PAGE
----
In the marketplace, misperception is the enemy. Huh? Take the widely held view that foods offered at farmers’ markets are more costly than those from the supermarket.
Not so, according to a new study by Gorge Grown Food Network. Its research shows that many of the most popular items in the weekly farmers’ market is less expensive than at the local supermarkets.
According to Gorge Grown, past consumer surveys have shown that residents see cost as one of the most significant barriers to buying more local food.
With that in mind, Gorge Grown compared the cost of common fruits and vegetables, both certified organic and conventionally grown, at the Hood River Farmers Market and three area grocery stores.
Several items are actually less expensive at the farmers’ markets. Some of the best market deals included organic apples, carrots, cucumbers, green beans, onions, summer squash and tomatoes. Conventional baguettes and local greens and cheese were also found to be significantly less expensive at the market.
Similar studies conducted across the country support the conclusion that shopping at farmers’ markets isn’t necessarily more expensive. And at this time of year, consumers can often buy storage crops, like squash and onion, in bulk for reduced costs.
One example is the Fill Your Pantry Market on November 5, hosted by the Rockford Grange. Most produce at the market is harvested at peak ripeness, just hours before the market. This means that your purchases will stay fresher for longer, thereby reducing waste and costing less.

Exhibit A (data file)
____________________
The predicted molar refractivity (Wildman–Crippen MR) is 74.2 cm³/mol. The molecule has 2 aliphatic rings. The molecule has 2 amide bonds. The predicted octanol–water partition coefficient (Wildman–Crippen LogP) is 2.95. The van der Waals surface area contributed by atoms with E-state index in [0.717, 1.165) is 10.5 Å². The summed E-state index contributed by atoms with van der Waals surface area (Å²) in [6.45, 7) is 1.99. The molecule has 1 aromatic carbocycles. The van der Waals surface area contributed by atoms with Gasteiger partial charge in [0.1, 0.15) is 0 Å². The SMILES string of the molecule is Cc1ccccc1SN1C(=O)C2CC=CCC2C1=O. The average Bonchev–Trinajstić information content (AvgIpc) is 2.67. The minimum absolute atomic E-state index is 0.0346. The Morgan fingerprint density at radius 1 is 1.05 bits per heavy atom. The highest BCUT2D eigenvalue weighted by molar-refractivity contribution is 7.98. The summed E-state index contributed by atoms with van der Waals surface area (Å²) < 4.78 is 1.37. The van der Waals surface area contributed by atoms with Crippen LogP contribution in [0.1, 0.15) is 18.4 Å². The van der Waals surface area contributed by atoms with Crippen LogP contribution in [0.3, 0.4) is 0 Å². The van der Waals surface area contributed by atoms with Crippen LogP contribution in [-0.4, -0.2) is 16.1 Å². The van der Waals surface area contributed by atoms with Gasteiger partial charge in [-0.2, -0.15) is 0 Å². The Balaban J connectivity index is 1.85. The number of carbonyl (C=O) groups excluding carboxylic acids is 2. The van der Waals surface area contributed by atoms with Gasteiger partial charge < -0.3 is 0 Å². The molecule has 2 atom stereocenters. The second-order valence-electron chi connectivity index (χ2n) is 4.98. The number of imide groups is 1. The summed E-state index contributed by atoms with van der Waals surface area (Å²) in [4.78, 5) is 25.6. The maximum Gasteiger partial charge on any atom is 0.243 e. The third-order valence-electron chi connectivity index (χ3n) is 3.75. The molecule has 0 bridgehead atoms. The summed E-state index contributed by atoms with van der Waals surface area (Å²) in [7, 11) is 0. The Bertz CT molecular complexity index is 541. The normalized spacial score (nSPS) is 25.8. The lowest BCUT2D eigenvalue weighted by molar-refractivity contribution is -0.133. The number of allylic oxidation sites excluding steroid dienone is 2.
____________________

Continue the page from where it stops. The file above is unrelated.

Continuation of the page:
In addition to competitive prices, most farmers’ markets offer programs to help make fresh, healthy food even more affordable and accessible. All 10 Gorge area farmers’ markets accept Gorge Grown Veggie Prescription (Rx) Program vouchers and most also accept WIC, FDNP and SNAP (food stamp) benefits.
Most markets even offer a five or ten dollar SNAP match: Local businesses donate funding to match every SNAP dollar spent up to $5 per shopper per market. And this year, kids get $2 to spend on veggies at each market with the POP Club (Power of Produce).
A dollar spent on fresh, locally grown food at a farmers’ market buys more than just groceries. In addition to more nutritious, flavorful, fresh food, that dollar directly benefits family farmers and ranchers, bolsters our local economy, reduces environmental impacts, and preserves historic farmland.
In a media release from Gorge Grown, the group notes that the local economy would keep $9.6 million if local shoppers bought just 20 percent of the fruits, veggies, and meats that they consume from a local farmer.
Recent rains have not washed the farmers markets off the map. The Hood River Farmers’ Market continues on Saturdays until Nov. 19, at 5th and Columbia parking lot from 9 a.m. to 1 p.m.